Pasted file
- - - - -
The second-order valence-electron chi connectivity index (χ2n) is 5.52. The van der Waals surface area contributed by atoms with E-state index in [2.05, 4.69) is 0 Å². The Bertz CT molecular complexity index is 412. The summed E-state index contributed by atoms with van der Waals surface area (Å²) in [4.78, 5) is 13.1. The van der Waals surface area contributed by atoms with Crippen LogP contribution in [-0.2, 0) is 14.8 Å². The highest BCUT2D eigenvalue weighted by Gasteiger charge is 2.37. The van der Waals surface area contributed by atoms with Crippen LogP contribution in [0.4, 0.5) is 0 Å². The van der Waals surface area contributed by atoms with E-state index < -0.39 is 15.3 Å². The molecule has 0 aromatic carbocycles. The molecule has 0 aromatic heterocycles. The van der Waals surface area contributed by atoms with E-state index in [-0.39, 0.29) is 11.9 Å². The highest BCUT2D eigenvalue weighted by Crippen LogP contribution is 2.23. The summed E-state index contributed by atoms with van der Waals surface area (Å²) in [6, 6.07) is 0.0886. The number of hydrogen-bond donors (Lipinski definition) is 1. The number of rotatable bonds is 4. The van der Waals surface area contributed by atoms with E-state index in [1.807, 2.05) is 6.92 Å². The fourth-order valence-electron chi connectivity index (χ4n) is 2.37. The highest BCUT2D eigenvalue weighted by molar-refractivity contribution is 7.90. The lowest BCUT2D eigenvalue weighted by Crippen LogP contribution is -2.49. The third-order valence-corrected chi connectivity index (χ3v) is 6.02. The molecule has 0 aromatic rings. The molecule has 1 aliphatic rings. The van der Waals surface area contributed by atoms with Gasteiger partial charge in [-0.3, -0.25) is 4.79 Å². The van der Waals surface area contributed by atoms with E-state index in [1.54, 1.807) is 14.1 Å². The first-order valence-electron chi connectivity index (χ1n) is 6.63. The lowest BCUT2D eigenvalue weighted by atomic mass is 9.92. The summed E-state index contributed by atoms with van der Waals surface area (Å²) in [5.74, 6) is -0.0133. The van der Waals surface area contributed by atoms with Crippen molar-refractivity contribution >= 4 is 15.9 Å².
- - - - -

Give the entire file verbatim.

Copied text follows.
The second-order valence-electron chi connectivity index (χ2n) is 5.52. The van der Waals surface area contributed by atoms with E-state index in [2.05, 4.69) is 0 Å². The Bertz CT molecular complexity index is 412. The summed E-state index contributed by atoms with van der Waals surface area (Å²) in [4.78, 5) is 13.1. The van der Waals surface area contributed by atoms with Crippen LogP contribution in [-0.2, 0) is 14.8 Å². The highest BCUT2D eigenvalue weighted by Gasteiger charge is 2.37. The van der Waals surface area contributed by atoms with Crippen LogP contribution in [0.4, 0.5) is 0 Å². The van der Waals surface area contributed by atoms with E-state index < -0.39 is 15.3 Å². The molecule has 0 aromatic carbocycles. The molecule has 0 aromatic heterocycles. The van der Waals surface area contributed by atoms with E-state index in [-0.39, 0.29) is 11.9 Å². The highest BCUT2D eigenvalue weighted by Crippen LogP contribution is 2.23. The summed E-state index contributed by atoms with van der Waals surface area (Å²) in [6, 6.07) is 0.0886. The number of hydrogen-bond donors (Lipinski definition) is 1. The number of rotatable bonds is 4. The van der Waals surface area contributed by atoms with E-state index in [1.807, 2.05) is 6.92 Å². The fourth-order valence-electron chi connectivity index (χ4n) is 2.37. The highest BCUT2D eigenvalue weighted by molar-refractivity contribution is 7.90. The lowest BCUT2D eigenvalue weighted by Crippen LogP contribution is -2.49. The third-order valence-corrected chi connectivity index (χ3v) is 6.02. The molecule has 0 aromatic rings. The molecule has 1 aliphatic rings. The van der Waals surface area contributed by atoms with Gasteiger partial charge in [-0.3, -0.25) is 4.79 Å². The van der Waals surface area contributed by atoms with E-state index in [1.54, 1.807) is 14.1 Å². The first-order valence-electron chi connectivity index (χ1n) is 6.63. The lowest BCUT2D eigenvalue weighted by atomic mass is 9.92. The summed E-state index contributed by atoms with van der Waals surface area (Å²) in [5.74, 6) is -0.0133. The van der Waals surface area contributed by atoms with Crippen molar-refractivity contribution >= 4 is 15.9 Å².